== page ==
Mary Mallory / Hollywood Heights: Equitable Building Double Art Deco Pleasure on Hollywood Boulevard

Equitable Building

Superimposed photograph showing the Bank of Hollywood building as it will appear with the completion of the 12-story annex, photo courtesy of Mary Mallory.


One of Hollywood’s first height limit buildings, the lovely Equitable Building, has proudly stood at the northeast corner of Hollywood Boulevard and Vine Street for over 88 years. Built in two parts over two years at the start of the Great Depression, architect Aleck Curlett’s gorgeous building stands as one of Hollywood’s architectural treasures.

Various small businesses operated at the address 6253 Hollywood Blvd. and on the block long before the Equitable arose, showing the evolution of Hollywood and its world famous Boulevard, which began life as Prospect Avenue, from small town street to major business hub and center. J.F. Kent built a residence at 6251 Hollywood Blvd. per an October 25, 1912 building permit. On June 5, 1913, Clara Holt obtained a permit to construct a one-story brick building on the lot to hold several stores, with the permit estimating a cost of $6,000. From 1917-1923 at least, Ida Fortwengler operated a hairdressing business in the building. In 1924, new owners Foster and Kleiser obtained a permit to erect a metal sign atop the building after reinforcing it.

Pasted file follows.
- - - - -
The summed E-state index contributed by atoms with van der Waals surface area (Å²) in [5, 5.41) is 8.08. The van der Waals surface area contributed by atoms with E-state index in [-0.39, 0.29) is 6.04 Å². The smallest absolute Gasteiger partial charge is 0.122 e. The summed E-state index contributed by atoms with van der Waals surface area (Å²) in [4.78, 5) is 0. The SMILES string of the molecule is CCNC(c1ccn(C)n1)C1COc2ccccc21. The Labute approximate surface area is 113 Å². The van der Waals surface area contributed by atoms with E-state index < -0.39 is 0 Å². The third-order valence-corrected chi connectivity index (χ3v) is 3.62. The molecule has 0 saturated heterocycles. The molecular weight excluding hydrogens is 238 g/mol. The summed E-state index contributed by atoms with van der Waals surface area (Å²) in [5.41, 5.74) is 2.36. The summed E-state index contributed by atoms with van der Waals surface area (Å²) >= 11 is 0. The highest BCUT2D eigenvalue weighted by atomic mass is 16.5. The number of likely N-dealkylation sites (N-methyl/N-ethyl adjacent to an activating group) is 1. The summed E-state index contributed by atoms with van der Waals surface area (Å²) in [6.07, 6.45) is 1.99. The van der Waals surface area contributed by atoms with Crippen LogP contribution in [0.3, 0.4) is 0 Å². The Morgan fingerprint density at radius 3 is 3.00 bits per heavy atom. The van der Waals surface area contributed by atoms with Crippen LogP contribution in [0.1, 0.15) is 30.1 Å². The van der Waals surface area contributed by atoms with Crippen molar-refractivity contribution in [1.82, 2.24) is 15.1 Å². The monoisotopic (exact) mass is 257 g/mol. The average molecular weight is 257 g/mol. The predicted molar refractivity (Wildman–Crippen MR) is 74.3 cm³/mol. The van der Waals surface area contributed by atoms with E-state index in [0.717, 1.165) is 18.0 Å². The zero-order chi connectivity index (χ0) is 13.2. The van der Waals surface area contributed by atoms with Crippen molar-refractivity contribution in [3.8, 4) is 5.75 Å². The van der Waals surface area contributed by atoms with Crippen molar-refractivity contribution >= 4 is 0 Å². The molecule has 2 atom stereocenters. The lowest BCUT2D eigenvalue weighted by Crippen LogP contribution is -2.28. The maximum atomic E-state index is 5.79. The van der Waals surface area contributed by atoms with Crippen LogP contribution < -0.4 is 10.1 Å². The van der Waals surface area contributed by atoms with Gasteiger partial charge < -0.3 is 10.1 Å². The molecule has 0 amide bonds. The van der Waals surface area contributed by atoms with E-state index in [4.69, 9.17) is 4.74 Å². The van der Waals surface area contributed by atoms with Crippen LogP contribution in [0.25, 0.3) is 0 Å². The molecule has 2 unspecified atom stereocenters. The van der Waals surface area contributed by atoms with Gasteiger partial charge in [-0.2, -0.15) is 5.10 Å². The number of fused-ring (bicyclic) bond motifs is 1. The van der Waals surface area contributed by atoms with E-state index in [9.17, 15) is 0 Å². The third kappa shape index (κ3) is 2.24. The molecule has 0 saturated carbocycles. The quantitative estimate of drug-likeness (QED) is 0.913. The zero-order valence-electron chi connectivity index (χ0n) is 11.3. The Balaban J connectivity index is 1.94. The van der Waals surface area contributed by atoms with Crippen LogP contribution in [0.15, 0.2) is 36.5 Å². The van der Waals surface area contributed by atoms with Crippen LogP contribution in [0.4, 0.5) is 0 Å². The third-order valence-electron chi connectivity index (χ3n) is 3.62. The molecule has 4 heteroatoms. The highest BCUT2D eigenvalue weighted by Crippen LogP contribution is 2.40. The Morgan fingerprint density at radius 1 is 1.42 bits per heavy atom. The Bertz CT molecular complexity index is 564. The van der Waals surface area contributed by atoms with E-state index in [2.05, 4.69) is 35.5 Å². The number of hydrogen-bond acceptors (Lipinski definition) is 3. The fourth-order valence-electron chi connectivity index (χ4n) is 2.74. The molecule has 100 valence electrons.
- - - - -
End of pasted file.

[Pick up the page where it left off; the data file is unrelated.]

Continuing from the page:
Hollywood at Play, by Donovan Brandt, Mary Mallory and Stephen X. Sylvester is now on sale.

The entrance to the Equitable Building, courtesy of Water and Power Associates.



In late 1926, the Bank of Hollywood took over the location, after changing their name from Central Commercial and Savings Bank. The Board of Directors, composed of such people as actor Jean Hersholt, pioneer film producer J. Stuart Blackton, and drugstore chain magnate, Sam Kress, owner of multiple outlets of Kress Department stores, considered the name more forward thinking, taking it on years after Hollywood’s first bank by the same name went out of business because of fraud. That original bank reopened under the name First National Bank.

A demolition permit was pulled March 21, 1928, to remove the home at 6251 Hollywood Blvd., and another was pulled July 25 to demolish the store building. Hollywood Central Building Corporation, owned by G. K. Dexter and Kress, purchased the property, announcing in the August 30, 1928, Los Angeles Times that they proposed building a 12-story height limit building at the site, with the Bank of Hollywood occupying the first floor. 187 feet tall at its highest point, the building would be named the Bank of Hollywood Building, with the current bank agreeing to the demolition and new construction.